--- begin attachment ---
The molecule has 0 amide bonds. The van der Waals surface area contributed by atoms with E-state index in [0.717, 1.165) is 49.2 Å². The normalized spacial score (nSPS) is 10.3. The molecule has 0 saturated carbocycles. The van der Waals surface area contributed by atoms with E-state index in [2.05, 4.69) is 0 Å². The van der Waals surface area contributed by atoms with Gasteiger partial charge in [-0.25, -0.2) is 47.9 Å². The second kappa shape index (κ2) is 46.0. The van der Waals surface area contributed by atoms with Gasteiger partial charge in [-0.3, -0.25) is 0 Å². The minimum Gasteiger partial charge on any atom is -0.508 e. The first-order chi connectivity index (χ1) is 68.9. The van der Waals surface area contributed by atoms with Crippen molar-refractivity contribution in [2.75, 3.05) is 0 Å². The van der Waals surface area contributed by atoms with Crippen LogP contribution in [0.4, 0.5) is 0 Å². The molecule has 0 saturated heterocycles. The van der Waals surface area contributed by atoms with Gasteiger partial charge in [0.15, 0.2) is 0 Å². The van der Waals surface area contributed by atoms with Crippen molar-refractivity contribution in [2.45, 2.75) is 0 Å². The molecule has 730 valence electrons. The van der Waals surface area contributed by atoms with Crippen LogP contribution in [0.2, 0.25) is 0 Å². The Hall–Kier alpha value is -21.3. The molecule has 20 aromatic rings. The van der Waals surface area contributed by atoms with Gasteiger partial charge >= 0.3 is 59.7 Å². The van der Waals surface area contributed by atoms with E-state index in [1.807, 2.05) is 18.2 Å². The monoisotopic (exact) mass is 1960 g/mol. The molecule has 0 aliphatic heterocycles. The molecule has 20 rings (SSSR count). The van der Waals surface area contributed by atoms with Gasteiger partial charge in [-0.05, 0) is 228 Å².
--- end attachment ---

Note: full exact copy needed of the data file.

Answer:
The molecule has 0 amide bonds. The van der Waals surface area contributed by atoms with E-state index in [0.717, 1.165) is 49.2 Å². The normalized spacial score (nSPS) is 10.3. The molecule has 0 saturated carbocycles. The van der Waals surface area contributed by atoms with E-state index in [2.05, 4.69) is 0 Å². The van der Waals surface area contributed by atoms with Gasteiger partial charge in [-0.25, -0.2) is 47.9 Å². The second kappa shape index (κ2) is 46.0. The van der Waals surface area contributed by atoms with Gasteiger partial charge in [-0.3, -0.25) is 0 Å². The minimum Gasteiger partial charge on any atom is -0.508 e. The first-order chi connectivity index (χ1) is 68.9. The van der Waals surface area contributed by atoms with Crippen molar-refractivity contribution in [2.75, 3.05) is 0 Å². The van der Waals surface area contributed by atoms with Crippen LogP contribution in [0.4, 0.5) is 0 Å². The molecule has 0 saturated heterocycles. The van der Waals surface area contributed by atoms with Gasteiger partial charge in [0.15, 0.2) is 0 Å². The van der Waals surface area contributed by atoms with Crippen molar-refractivity contribution in [2.45, 2.75) is 0 Å². The molecule has 730 valence electrons. The van der Waals surface area contributed by atoms with Crippen LogP contribution in [0.2, 0.25) is 0 Å². The Hall–Kier alpha value is -21.3. The molecule has 20 aromatic rings. The van der Waals surface area contributed by atoms with Gasteiger partial charge >= 0.3 is 59.7 Å². The van der Waals surface area contributed by atoms with E-state index in [1.807, 2.05) is 18.2 Å². The monoisotopic (exact) mass is 1960 g/mol. The molecule has 0 aliphatic heterocycles. The molecule has 20 rings (SSSR count). The van der Waals surface area contributed by atoms with Gasteiger partial charge in [-0.05, 0) is 228 Å².